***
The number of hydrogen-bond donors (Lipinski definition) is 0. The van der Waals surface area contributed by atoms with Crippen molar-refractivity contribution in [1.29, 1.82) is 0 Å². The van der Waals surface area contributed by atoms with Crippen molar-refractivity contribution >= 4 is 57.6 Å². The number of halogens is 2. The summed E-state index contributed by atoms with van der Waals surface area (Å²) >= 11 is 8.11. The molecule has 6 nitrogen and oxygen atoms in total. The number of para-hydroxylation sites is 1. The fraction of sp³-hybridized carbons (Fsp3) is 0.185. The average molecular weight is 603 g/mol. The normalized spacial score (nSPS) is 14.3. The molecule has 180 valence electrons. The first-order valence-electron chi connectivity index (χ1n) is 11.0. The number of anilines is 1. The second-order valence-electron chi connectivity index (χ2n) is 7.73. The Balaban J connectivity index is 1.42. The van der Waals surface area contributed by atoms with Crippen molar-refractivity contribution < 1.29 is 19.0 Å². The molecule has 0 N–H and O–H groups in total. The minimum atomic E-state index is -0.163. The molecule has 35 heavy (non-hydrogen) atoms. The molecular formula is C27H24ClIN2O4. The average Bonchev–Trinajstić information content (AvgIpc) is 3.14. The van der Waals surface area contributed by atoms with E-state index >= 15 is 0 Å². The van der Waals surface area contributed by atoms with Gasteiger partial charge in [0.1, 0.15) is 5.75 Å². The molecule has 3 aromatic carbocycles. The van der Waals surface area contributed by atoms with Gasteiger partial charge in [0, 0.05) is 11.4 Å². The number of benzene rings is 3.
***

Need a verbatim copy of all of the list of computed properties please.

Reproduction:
The number of hydrogen-bond donors (Lipinski definition) is 0. The van der Waals surface area contributed by atoms with Crippen molar-refractivity contribution in [1.29, 1.82) is 0 Å². The van der Waals surface area contributed by atoms with Crippen molar-refractivity contribution >= 4 is 57.6 Å². The number of halogens is 2. The summed E-state index contributed by atoms with van der Waals surface area (Å²) >= 11 is 8.11. The molecule has 6 nitrogen and oxygen atoms in total. The number of para-hydroxylation sites is 1. The fraction of sp³-hybridized carbons (Fsp3) is 0.185. The average molecular weight is 603 g/mol. The normalized spacial score (nSPS) is 14.3. The molecule has 180 valence electrons. The first-order valence-electron chi connectivity index (χ1n) is 11.0. The number of anilines is 1. The second-order valence-electron chi connectivity index (χ2n) is 7.73. The Balaban J connectivity index is 1.42. The van der Waals surface area contributed by atoms with Crippen molar-refractivity contribution < 1.29 is 19.0 Å². The molecule has 0 N–H and O–H groups in total. The minimum atomic E-state index is -0.163. The molecule has 35 heavy (non-hydrogen) atoms. The molecular formula is C27H24ClIN2O4. The average Bonchev–Trinajstić information content (AvgIpc) is 3.14. The van der Waals surface area contributed by atoms with E-state index >= 15 is 0 Å². The van der Waals surface area contributed by atoms with Gasteiger partial charge in [0.1, 0.15) is 5.75 Å². The molecule has 3 aromatic carbocycles. The van der Waals surface area contributed by atoms with Gasteiger partial charge in [0, 0.05) is 11.4 Å². The number of benzene rings is 3.